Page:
Te P Ourewa

Journal — Community

Rachel Clare
27th June 2020

Ōkahu Rākau

'Toitu te whenua, toitu te tangata.'
We survive if the land is cared for.

Kaitiakitanga is the protection and guardianship of the natural environment based on the idea that we too are part of nature and that we must take care of it for future generations. This is the kaupapa of Auckland hapū Ngāti Whātua Ōrākei’s nursery and native bush care team Ōkahu Rākau, which as its name suggests, propagates, plants and cares for rākau (trees) at Auckland’s Ōkahu Bay, Pourewa and Takaparawhau (Bastion Point).

The nursery was established by mana whenua around 15 years ago to deliver Ko Te Pukaki, an urban bush restoration and biodiversity project seeking to advance the mauri (life force) of the hapū and their land. Initially plants for the 48 hectares of public land had been sourced from Auckland Council’s nurseries.

Pourewa 2

However, the plants weren’t locally grown and 90 per cent of them died because they couldn’t tolerate the weather conditions or pests. Thus to have a readily available plentiful supply of authentically sourced native plant species that had adapted to the local environment over centuries, the solution was to eco-source seed from the whenua and propagate it in an onsite nursery.

Eco-sourcing also maintains the genetic biodiversity of local plants so that the unique ecological characteristics of an area are preserved. Today more than 200,000 native and edible trees have been planted in the area, most of them on Takaparawhau, and propagated by Ōkahu Rākau.

In their role as kaitiaki, the onsite nursery team educate mana whenua, ensuring traditional horticultural knowledge is protected and passed through the generations on hapū planting days. There are also community planting days, which anyone can attend (sign up here if you’re interested), and school groups and corporate volunteer groups attend education days at the nursery. Sharing the kaupapa with the public in this way increases awareness of Ngāti Whātua Ōrākei’s role as mana whenua, of tikanga Māori and provides an opportunity to learn about and acknowledge history.

The restoration of natural heritage materials for cultural harvest allows Ngāti Whātua Ōrākei to honour their tūpuna (ancestors) by creating opportunities to live off the land in the same way that they did in the late 1800s. It also means that plants traditionally used for rongoā (medicine), dyeing, raranga (weaving) and whakairo (carving) can be locally sourced.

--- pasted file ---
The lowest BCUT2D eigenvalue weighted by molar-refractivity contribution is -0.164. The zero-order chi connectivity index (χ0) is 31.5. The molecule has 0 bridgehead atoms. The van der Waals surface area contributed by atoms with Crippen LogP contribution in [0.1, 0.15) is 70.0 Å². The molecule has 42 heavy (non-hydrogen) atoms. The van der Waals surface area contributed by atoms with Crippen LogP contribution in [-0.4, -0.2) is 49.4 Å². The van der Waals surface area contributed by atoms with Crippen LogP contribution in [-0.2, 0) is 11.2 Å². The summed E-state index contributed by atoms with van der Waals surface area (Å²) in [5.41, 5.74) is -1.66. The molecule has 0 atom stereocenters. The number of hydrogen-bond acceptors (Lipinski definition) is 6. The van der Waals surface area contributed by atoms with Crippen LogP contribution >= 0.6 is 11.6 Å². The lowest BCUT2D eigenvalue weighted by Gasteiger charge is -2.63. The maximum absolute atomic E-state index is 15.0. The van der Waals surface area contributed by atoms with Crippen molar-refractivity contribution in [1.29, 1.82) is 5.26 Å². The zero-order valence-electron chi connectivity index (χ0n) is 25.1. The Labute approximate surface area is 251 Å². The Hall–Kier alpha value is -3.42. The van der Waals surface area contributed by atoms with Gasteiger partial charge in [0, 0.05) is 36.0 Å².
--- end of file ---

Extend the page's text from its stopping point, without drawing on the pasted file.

OR team 2

For example, between the 1970s and 2000, weavers sourced their harakeke from Piha and had to seek consent from council. Now more than 17 types are being cultivated on the whenua. This multipurpose taonga plant can also be used as medicine and to stabilise cliffs. All Ōkahu Rākau’s plants are grown organically and no pesticides are used, although pest trapping is an important part of reinstating native bird populations.

An invaluable living legacy of Tāmaki’s plants rather than a commercial operation, there is also rich potential for Ōkahu Rākau to provide plants throughout Tāmaki and Auckland Council sourced plants from the nursery for the landscaping at Wynyard Quarter. Plans are underway to establish a rongoā (medicinal) garden at the nursery, which will be used for research and education purposes, providing an important collection of plants and knowledge for other research institutions.

Puriri 2

Along with the nursery, this world-class facility is just one of many interconnected projects outlined in the Ōrākei Visual Framework developed by Ngāti Whātua Ōrākei in collaboration with Ngāti Whātua Ōrākei Reserves Board. Other initiatives include a māra kai and whare kai where visitors and mana whenua can learn how to grow, cook and share kai. This would be closely linked to a whānau/community engagement hub, with commercial waste-management facilities that will maintain and advance zero-waste practices.

Other opportunities at Pourewa include creating a water connection linking Pourewa to Okahu Bay and to Takaparawhau. Waka will travel along this race at annual or biennial waka festivals and school children across Tāmaki will also travel this route via waka en route to summer camps where they’ll stay overnight in modern or traditional structures, such as whare raupo, and learn about traditional seasonal occupation and how it related to the movement of birds and fish. There are also plans for a treehouse within the bush with lookout structures to sites of historical significance, a bike skills park and a bird sanctuary and breeding programme.

This Te Ao Māori-led landscape will provide innovative and exciting ways for communities across Tāmaki and beyond to understand and develop knowledge of cultural heritage and care for Papatūānuku.

Written by Rachel Clare & Xanthe White

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